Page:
One of the ways we will celebrate our two-year anniversary as a standalone publicly traded company is to take the next step in establishing the Exelis brand and drop the “ITT” that is currently part of the name.

In terms of clientele, how much growth opportunity is there?

Within our portfolio, we have three growth engines: in critical networks; in electronic warfare; and in intelligence, surveillance, and reconnaissance, and the data analytics around those.

These are important areas for the Department of Defense in the U.S. and potentially for the international market, which accounts for about 10 percent of our revenue today.

So the capabilities we have – even in a declining overall U.S. defense market – are valued and we would like to continue to grow internationally as we go forward because there is a wide range of customers that want these capabilities.

Commercial products are about 4 to 5 percent of our business today and I’d love to grow that to 8 to 10 percent of our business in a couple of years.

Exelis Enhanced Night Vision Goggle System

Exelis is the world’s leading developer, producer,
and supplier of Generation 3 image intensification
technology for U.S. and allied military forces, as well
as the federal homeland security market. The company
is also the first provider of the Enhanced Night
Vision Goggle (Optical) system, which is the first
production goggle to optically overlay traditional
night vision imagery with long wave
thermal infrared imagery.

How competitive is this market?

We compete with and partner with a good number of what we call “competimates,” which are the large prime contractors in the aerospace and defense industry.

In many cases, we will partner with them on an important project or pursuit, but the next day, we’ll be competing with them in another venue.

In today’s environment, there are at least two companies, producing virtually every capability the government buys. So it remains a competitive environment.

How do you show what makes a company unique in this space?

By being the best at what we do. Our night vision devices are viewed by many as the best in the world. We have had the lion’s share of production for the U.S. government and an increasing share in international arenas in night vision. The same is true for some of our jamming technologies as well as for our satellite payloads and large-scale critical networking capabilities. We have a number of critical technologies that very few companies in the world can produce.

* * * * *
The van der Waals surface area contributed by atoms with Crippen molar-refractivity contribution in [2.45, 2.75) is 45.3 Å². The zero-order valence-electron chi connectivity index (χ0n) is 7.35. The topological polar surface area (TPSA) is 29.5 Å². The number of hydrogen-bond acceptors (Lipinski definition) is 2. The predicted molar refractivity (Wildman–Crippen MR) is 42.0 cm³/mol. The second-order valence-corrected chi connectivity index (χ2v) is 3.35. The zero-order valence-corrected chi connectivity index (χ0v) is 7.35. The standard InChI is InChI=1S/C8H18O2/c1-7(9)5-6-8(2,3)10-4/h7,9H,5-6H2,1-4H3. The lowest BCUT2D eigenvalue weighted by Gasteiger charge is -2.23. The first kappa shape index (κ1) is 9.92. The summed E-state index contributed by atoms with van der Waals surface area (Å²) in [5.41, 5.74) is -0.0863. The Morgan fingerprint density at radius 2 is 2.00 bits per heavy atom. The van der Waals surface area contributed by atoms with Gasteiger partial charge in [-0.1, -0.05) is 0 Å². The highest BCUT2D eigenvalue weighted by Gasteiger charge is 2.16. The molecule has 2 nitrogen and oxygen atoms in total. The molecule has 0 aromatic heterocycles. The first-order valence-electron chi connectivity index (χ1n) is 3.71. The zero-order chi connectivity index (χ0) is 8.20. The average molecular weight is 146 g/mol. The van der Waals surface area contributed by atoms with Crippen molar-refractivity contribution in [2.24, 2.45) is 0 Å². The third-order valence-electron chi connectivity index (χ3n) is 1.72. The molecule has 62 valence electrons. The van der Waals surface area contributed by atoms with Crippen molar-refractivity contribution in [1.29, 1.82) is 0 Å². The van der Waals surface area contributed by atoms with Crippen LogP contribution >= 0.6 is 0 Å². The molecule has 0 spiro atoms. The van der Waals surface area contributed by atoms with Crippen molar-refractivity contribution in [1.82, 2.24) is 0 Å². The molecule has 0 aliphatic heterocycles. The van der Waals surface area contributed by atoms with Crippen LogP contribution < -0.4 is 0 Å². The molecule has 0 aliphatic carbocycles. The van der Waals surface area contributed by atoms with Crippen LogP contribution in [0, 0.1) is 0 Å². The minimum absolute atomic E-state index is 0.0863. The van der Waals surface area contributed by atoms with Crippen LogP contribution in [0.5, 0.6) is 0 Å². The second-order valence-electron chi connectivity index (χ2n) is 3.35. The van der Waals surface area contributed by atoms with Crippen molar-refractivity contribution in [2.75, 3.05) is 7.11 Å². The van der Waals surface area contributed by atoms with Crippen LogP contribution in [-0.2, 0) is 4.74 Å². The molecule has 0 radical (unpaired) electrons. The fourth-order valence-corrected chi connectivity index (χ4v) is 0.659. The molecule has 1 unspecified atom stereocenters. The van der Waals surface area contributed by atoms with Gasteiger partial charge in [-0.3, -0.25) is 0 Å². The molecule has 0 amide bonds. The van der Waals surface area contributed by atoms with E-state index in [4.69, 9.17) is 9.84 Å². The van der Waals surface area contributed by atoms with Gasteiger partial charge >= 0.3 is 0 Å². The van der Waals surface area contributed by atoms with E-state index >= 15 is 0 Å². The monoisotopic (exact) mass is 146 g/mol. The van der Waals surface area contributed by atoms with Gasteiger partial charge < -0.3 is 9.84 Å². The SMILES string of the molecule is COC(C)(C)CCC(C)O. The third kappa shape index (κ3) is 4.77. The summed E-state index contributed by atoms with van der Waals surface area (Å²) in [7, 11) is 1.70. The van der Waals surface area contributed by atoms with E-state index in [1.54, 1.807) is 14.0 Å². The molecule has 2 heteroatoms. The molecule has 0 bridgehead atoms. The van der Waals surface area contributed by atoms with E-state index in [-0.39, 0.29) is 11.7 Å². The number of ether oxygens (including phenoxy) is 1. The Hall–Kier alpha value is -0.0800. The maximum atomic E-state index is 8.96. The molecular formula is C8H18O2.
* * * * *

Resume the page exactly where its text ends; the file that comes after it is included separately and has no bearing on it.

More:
Is it challenging when reaching a certain size and scale to continue to innovate and how do you maintain that edge?

You always have to invest in developing the technologies that are important to the future. In this environment, we’re focusing our investment internally on those technologies that we think have the most promise given where our customers are going: protection of networks and cybersecurity, electronic warfare, data analytics, and sensors.

You have to keep investing. If you don’t, you won’t have the technologies that are needed tomorrow.

Is this an industry that is still attracting young people?

There is a competitive marketplace for young engineering, computer science, and IT talent.

We have programs whereby we bring interns into the company while they’re still in school, which lets them see the kind of work we’re doing and the real sense of our purpose, values, and mission. When young men or women experience passion for the type of work they do, they begin to appreciate how our capabilities and technologies are saving people’s lives today on the battlefield and are important for this nation’s capability to defend and protect itself. That sense of excitement permeates our environment and attracts talent.

The aerospace and defense industry is currently on a downward trend so competing for that talent is increasingly important. We also work hard to develop our talent to enable our young leaders and managers to grow.

What are the key markets you’re most focused on and does that focus extend into the emerging markets?

The Middle East remains a viable international market for our company. We sell capabilities like night vision, radios, and even satellite payloads there.